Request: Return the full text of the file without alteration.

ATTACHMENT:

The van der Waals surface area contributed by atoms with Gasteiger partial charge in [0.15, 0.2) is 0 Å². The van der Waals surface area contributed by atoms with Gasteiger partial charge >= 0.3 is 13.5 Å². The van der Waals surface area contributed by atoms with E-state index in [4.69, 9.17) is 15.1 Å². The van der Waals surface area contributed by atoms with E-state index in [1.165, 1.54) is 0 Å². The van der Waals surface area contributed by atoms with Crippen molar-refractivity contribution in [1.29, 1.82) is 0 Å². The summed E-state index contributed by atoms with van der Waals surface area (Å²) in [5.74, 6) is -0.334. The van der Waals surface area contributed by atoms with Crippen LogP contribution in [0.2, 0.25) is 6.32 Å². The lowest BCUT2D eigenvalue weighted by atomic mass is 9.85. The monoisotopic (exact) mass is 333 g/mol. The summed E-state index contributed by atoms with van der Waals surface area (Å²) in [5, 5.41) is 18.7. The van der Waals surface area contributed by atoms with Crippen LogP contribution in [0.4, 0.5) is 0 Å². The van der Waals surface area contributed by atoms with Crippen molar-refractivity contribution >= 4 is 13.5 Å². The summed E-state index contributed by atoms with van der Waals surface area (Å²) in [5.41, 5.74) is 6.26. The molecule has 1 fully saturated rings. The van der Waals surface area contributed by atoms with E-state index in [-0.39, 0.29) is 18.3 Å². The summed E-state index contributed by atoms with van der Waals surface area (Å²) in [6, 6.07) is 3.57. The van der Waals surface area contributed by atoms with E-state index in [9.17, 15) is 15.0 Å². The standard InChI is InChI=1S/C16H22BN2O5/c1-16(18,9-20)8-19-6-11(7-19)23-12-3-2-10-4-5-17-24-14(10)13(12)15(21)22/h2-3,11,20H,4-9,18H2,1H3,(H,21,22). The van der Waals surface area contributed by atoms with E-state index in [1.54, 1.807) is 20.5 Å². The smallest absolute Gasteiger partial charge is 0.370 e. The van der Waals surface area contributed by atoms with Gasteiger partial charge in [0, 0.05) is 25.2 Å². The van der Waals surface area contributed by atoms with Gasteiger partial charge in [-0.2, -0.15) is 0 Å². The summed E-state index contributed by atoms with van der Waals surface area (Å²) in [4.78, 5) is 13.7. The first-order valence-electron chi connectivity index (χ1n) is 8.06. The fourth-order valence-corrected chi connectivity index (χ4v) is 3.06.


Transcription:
The van der Waals surface area contributed by atoms with Gasteiger partial charge in [0.15, 0.2) is 0 Å². The van der Waals surface area contributed by atoms with Gasteiger partial charge >= 0.3 is 13.5 Å². The van der Waals surface area contributed by atoms with E-state index in [4.69, 9.17) is 15.1 Å². The van der Waals surface area contributed by atoms with E-state index in [1.165, 1.54) is 0 Å². The van der Waals surface area contributed by atoms with Crippen molar-refractivity contribution in [1.29, 1.82) is 0 Å². The summed E-state index contributed by atoms with van der Waals surface area (Å²) in [5.74, 6) is -0.334. The van der Waals surface area contributed by atoms with Crippen LogP contribution in [0.2, 0.25) is 6.32 Å². The lowest BCUT2D eigenvalue weighted by atomic mass is 9.85. The monoisotopic (exact) mass is 333 g/mol. The summed E-state index contributed by atoms with van der Waals surface area (Å²) in [5, 5.41) is 18.7. The van der Waals surface area contributed by atoms with Crippen LogP contribution in [0.4, 0.5) is 0 Å². The van der Waals surface area contributed by atoms with Crippen molar-refractivity contribution >= 4 is 13.5 Å². The summed E-state index contributed by atoms with van der Waals surface area (Å²) in [5.41, 5.74) is 6.26. The molecule has 1 fully saturated rings. The van der Waals surface area contributed by atoms with E-state index in [-0.39, 0.29) is 18.3 Å². The summed E-state index contributed by atoms with van der Waals surface area (Å²) in [6, 6.07) is 3.57. The van der Waals surface area contributed by atoms with E-state index in [9.17, 15) is 15.0 Å². The standard InChI is InChI=1S/C16H22BN2O5/c1-16(18,9-20)8-19-6-11(7-19)23-12-3-2-10-4-5-17-24-14(10)13(12)15(21)22/h2-3,11,20H,4-9,18H2,1H3,(H,21,22). The van der Waals surface area contributed by atoms with E-state index in [1.54, 1.807) is 20.5 Å². The smallest absolute Gasteiger partial charge is 0.370 e. The van der Waals surface area contributed by atoms with Gasteiger partial charge in [0, 0.05) is 25.2 Å². The van der Waals surface area contributed by atoms with Gasteiger partial charge in [-0.2, -0.15) is 0 Å². The summed E-state index contributed by atoms with van der Waals surface area (Å²) in [4.78, 5) is 13.7. The first-order valence-electron chi connectivity index (χ1n) is 8.06. The fourth-order valence-corrected chi connectivity index (χ4v) is 3.06.